Diphenyl Furans and Aza Analogs: Effects of Structural Modification on In Vitro Activity, DNA Binding, and Accumulation and Distribution in Trypanosomes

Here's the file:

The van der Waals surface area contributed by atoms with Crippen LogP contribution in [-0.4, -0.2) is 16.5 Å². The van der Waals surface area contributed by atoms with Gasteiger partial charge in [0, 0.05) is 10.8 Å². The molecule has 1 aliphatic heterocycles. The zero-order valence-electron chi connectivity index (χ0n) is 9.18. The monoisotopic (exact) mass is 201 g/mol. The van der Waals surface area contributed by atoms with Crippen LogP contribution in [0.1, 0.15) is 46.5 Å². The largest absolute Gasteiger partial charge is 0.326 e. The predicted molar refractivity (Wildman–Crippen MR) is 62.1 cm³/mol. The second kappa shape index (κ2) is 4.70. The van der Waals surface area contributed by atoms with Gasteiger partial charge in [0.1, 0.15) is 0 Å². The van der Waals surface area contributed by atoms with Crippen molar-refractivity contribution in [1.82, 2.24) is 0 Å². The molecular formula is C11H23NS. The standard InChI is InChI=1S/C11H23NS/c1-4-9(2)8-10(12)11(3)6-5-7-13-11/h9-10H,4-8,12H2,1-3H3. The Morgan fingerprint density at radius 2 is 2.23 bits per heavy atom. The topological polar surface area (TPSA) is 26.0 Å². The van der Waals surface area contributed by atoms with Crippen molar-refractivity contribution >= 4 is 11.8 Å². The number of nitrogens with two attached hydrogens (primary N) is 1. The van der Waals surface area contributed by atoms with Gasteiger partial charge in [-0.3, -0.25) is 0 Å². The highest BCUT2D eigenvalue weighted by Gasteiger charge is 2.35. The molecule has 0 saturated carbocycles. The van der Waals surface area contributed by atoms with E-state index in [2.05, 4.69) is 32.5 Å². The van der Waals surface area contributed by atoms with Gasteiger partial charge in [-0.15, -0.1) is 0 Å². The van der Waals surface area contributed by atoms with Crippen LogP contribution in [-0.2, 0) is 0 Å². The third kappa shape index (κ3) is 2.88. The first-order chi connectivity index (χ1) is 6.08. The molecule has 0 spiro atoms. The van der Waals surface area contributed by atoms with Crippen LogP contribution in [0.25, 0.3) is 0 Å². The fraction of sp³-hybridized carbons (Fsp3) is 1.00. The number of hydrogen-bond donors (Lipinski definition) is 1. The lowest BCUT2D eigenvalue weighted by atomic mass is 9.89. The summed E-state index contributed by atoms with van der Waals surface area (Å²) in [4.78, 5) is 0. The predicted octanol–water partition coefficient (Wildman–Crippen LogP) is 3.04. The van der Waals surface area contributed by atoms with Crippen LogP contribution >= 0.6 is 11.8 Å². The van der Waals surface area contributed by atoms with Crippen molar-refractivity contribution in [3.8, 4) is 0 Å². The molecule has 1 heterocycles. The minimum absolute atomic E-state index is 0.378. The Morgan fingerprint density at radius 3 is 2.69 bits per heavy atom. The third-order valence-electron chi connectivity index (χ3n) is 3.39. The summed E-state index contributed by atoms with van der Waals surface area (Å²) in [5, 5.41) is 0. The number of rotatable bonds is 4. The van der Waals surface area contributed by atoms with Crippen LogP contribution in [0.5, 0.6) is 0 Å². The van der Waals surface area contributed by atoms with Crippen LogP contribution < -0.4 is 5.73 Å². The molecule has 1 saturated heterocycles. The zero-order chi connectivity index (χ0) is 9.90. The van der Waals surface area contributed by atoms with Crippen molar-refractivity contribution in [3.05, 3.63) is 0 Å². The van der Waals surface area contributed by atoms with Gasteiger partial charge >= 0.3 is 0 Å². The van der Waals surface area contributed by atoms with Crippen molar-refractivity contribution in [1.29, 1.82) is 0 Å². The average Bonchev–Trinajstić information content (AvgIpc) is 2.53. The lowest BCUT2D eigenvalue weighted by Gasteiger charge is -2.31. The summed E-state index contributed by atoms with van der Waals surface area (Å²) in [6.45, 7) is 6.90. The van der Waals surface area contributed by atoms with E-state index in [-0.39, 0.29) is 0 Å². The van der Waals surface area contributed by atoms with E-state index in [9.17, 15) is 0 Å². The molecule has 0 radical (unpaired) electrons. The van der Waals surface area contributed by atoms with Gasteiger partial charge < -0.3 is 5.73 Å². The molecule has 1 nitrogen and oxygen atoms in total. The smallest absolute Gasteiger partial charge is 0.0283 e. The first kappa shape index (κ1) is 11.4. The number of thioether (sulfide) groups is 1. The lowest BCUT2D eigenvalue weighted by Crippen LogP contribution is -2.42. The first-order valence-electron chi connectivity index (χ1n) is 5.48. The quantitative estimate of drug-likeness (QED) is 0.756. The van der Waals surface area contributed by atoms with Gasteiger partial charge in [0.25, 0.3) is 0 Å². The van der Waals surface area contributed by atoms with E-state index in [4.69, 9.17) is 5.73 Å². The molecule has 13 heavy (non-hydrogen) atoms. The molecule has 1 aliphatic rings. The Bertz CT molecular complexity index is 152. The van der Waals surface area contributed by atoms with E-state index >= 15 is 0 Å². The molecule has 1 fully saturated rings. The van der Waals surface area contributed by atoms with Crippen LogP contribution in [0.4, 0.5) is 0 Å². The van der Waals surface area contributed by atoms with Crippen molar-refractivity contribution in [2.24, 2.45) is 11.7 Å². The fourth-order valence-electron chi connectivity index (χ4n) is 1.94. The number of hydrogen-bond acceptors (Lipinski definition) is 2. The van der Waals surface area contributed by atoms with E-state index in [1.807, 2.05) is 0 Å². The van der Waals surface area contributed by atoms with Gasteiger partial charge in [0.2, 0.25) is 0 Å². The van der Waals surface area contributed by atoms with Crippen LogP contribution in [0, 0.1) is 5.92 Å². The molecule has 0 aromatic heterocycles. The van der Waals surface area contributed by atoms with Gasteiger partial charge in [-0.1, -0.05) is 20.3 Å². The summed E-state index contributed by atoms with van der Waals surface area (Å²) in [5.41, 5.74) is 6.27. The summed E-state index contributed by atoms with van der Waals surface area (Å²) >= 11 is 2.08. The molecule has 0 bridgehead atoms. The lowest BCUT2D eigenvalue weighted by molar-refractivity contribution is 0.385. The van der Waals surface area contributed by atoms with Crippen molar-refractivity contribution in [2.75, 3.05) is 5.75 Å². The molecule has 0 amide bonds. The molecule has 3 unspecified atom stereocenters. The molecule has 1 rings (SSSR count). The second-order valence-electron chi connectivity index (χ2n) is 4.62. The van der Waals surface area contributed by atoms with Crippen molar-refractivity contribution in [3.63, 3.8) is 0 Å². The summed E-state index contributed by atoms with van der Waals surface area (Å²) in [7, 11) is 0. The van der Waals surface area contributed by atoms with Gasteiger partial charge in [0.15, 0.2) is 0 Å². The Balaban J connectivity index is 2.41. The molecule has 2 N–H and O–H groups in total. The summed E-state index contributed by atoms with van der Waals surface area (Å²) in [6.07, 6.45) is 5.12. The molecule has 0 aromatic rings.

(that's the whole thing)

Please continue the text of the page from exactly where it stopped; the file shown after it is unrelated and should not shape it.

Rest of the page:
AbstractDiphenyl Furans and Aza Analogs: Effects of Structural Modification on In Vitro Activity, DNA Binding, and Accumulation and Distribution in Trypanosomes ▿ Amanda M. Mathis 1 , Arlene S. Bridges 1 , Mohamed A. Ismail 3 , Arvind Kumar 3 , Iris Francesconi 3 , Mariappan Anbazhagan 3 , Qiyue Hu 3 , Farial A. Tanious 3 , Tanja Wenzler 4 , Janelle Saulter 1 , W. David Wilson 3 , Reto Brun 4 , David W. Boykin 3 , Richard R. Tidwell 2 and James Edwin Hall 1 , 2 , * 1 Division of Molecular Pharmaceutics, School of Pharmacy, University of North Carolina Chapel Hill, Chapel Hill, North Carolina 2 Department of Pathology and Laboratory Medicine, UNC School of Medicine, University of North Carolina, Chapel Hill, North Carolina 3 Department of Chemistry, Georgia State University, Atlanta, Georgia 4 Swiss Tropical Institute, Basel, Switzerland ABSTRACT Human African trypanosomiasis is a devastating disease with only a few treatment options, including pentamidine. Diamidine compounds such as pentamidine, DB75, and DB820 are potent antitrypanosomal compounds. Previous investigations have shown that diamidines accumulate to high concentrations in trypanosomes. However, the mechanism of action of this class of compounds remains unknown. A long-hypothesized mechanism of action has been binding to DNA and interference with DNA-associated enzymes. The fluorescent diamidines, DB75 and DB820, have been shown to localize not only in the DNA-containing nucleus and kinetoplast of trypanosomes but also to the acidocalcisomes. Here we investigate two series of analogs of DB75 and DB820 with various levels of in vitro antitrypanosomal activity to determine whether any correlation exists between trypanosome accumulation, distribution, and in vitro activity. Despite wide ranges of in vitro antitrypanosomal activity, all of the compounds investigated accumulated to millimolar concentrations in trypanosomes over a period of 8 h. Interestingly, some of the less potent compounds accumulated to concentrations much higher than those of more potent compounds. All of the compounds were localized to the DNA-containing nucleus and/or kinetoplast, and many were also found in the acidocalcisomes. Accumulation in the nucleus and kinetoplast should be important to the mechanism of action of these compounds. The acidocalcisomes may also play a role in the mechanism of action of these compounds. This investigation suggests that the extent of accumulation alone is not responsible for killing trypanosomes and that organelle-specific accumulation may not predict in vitro activity.